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Friday, December 3, 2021

Why Spurs’ European hopes are real


It was a sign of the progress made by Tottenham in the Women’s Super League that Saturday’s draw against north London rivals Arsenal felt like two points dropped rather than one gained.

Rehanne Skinner’s side, competing in just their third season in the WSL, almost stunned the league leaders as they led 1-0 through Rachel Williams’ goal until a 92nd-minute equaliser from Arsenal’s Vivianne Miedema.

They remain in third place in the table following back-to-back draws against Manchester United and the Gunners – so is it time people considered them as genuine Champions League qualification contenders?

“We’re in there and people will always talk because we’re up there,” said Tottenham forward Williams. “But we’re not getting carried away with it. We’re enjoying our football and enjoying learning.

“Our attitude is that we want to be a top club. I have been in this league for a long time and I’m getting sick of it always being the same teams at the top. I want to be up there.

“We’re here to make everyone’s life hard when we step out on to that pitch and we’re having a good time doing it.”

Williams’ attitude echoes that of her manager Rehanne Skinner, who continues to insist Spurs are a work in progress.

But Williams says Spurs are becoming a team who will be “feared” by others in the WSL – their recent results, as well as the stunning victory over Manchester City earlier in the season, back that up.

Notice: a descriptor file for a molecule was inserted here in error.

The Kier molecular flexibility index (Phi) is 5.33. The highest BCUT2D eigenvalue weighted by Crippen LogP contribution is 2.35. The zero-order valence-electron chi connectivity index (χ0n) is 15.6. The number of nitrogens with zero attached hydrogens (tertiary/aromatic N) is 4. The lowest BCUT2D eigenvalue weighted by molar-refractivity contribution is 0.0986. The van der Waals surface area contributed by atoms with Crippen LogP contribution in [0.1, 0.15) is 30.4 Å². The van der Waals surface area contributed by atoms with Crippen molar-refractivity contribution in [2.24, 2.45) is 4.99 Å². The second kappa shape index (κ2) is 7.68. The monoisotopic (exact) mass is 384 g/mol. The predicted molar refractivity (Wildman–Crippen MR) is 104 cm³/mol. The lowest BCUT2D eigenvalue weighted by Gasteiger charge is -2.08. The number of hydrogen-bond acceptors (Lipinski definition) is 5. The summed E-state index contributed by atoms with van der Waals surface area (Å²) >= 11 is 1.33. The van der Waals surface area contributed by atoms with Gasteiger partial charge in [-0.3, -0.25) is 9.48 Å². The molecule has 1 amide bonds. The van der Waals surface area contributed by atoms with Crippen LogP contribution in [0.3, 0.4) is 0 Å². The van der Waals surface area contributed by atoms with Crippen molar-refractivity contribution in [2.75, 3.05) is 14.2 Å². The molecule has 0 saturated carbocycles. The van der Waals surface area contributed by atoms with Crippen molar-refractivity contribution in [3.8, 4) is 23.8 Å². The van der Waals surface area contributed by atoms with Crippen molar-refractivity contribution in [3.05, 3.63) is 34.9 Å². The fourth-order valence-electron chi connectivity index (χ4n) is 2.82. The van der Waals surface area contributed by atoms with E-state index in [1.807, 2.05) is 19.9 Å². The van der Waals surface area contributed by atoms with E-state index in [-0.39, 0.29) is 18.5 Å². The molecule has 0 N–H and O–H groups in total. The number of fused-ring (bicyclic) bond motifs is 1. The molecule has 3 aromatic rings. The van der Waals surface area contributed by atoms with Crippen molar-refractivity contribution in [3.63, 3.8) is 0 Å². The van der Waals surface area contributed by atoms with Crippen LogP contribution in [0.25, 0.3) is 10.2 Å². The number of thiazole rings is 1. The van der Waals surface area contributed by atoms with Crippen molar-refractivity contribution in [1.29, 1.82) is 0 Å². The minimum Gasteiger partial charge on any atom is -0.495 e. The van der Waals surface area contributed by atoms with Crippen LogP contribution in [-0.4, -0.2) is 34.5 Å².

It is only four years ago that Arsenal knocked Tottenham out of the FA Cup with a 10-0 mauling.

Seven weeks ago, Spurs were thumped 5-1 by their rivals in the quarter-finals of the same competition.

However, the north London derby shot into life on Saturday and, when Spurs became the first team to take the lead against the WSL leaders all season, they threatened to end their rivals’ dominance of this particular fixture.

In the end, they fell just short of recording a first WSL victory over the Gunners.

“Since [the FA Cup defeat in September] we have grown in confidence, had some positive results and we want to make these north London derbies really competitive,” said Skinner.

“It all boils down to positivity, confidence and belief. I have a team of good footballers and bit by bit they are starting to believe in themselves and the team more and more.

“When I came in I said I wanted to play a style of football which attracts people to the club. That’s what we’re trying to achieve. I think it’s important to keep working on those principles and we will continue to do that.”

So what next?

Tottenham will need to fight off competition from Hope Powell’s Brighton, who sit just two points below them in the table and could break into the top three with victory over bottom side Leicester City on Sunday.

Manchester United are also just three points below and were one of the pre-season favourites to mount a challenge on the WSL’s top three.

But with West Ham, Aston Villa and Everton up next for Spurs in the league, they will not face top-five opposition again until travelling to Chelsea on 9 January.

The last time a team other than Arsenal, Chelsea or Manchester City – widely referred to as the “traditional top three” – finished in one of those spots was Birmingham City in 2014.

Should Spurs pip the likes of Manchester City, Everton and Manchester United to the third Champions League qualification spot, it would be considered a remarkable feat for a side who only gained promotion to the top flight in 2019.

“We know that we’re aiming for Champions League, but when that arrives? We don’t know the answer to that right now,” added Skinner.

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